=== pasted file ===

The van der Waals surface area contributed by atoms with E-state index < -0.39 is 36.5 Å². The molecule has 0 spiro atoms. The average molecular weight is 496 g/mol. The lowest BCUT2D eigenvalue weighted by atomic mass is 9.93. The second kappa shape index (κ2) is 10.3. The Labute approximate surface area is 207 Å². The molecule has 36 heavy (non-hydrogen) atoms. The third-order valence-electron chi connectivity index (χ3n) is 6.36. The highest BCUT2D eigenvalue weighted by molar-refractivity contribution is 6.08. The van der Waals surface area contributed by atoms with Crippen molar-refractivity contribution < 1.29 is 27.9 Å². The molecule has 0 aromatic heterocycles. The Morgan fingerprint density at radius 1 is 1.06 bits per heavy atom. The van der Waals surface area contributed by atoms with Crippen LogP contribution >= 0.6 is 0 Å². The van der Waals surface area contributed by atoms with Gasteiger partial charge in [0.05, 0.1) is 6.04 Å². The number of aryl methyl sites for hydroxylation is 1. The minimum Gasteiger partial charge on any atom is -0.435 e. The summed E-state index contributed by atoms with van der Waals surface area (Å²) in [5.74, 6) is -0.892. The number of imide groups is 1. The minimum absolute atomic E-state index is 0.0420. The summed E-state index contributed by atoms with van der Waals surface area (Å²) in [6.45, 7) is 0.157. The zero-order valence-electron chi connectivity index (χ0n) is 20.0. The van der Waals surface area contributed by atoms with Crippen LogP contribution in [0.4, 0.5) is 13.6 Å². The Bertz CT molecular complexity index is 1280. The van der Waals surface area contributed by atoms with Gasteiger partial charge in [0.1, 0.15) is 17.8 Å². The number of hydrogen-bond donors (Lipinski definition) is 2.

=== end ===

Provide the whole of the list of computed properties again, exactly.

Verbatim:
The van der Waals surface area contributed by atoms with E-state index < -0.39 is 36.5 Å². The molecule has 0 spiro atoms. The average molecular weight is 496 g/mol. The lowest BCUT2D eigenvalue weighted by atomic mass is 9.93. The second kappa shape index (κ2) is 10.3. The Labute approximate surface area is 207 Å². The molecule has 36 heavy (non-hydrogen) atoms. The third-order valence-electron chi connectivity index (χ3n) is 6.36. The highest BCUT2D eigenvalue weighted by molar-refractivity contribution is 6.08. The van der Waals surface area contributed by atoms with Crippen molar-refractivity contribution < 1.29 is 27.9 Å². The molecule has 0 aromatic heterocycles. The Morgan fingerprint density at radius 1 is 1.06 bits per heavy atom. The van der Waals surface area contributed by atoms with Crippen LogP contribution >= 0.6 is 0 Å². The van der Waals surface area contributed by atoms with Gasteiger partial charge in [0.05, 0.1) is 6.04 Å². The number of aryl methyl sites for hydroxylation is 1. The minimum Gasteiger partial charge on any atom is -0.435 e. The summed E-state index contributed by atoms with van der Waals surface area (Å²) in [5.74, 6) is -0.892. The number of imide groups is 1. The minimum absolute atomic E-state index is 0.0420. The summed E-state index contributed by atoms with van der Waals surface area (Å²) in [6.45, 7) is 0.157. The zero-order valence-electron chi connectivity index (χ0n) is 20.0. The van der Waals surface area contributed by atoms with Crippen LogP contribution in [0.4, 0.5) is 13.6 Å². The Bertz CT molecular complexity index is 1280. The van der Waals surface area contributed by atoms with Gasteiger partial charge in [0.1, 0.15) is 17.8 Å². The number of hydrogen-bond donors (Lipinski definition) is 2.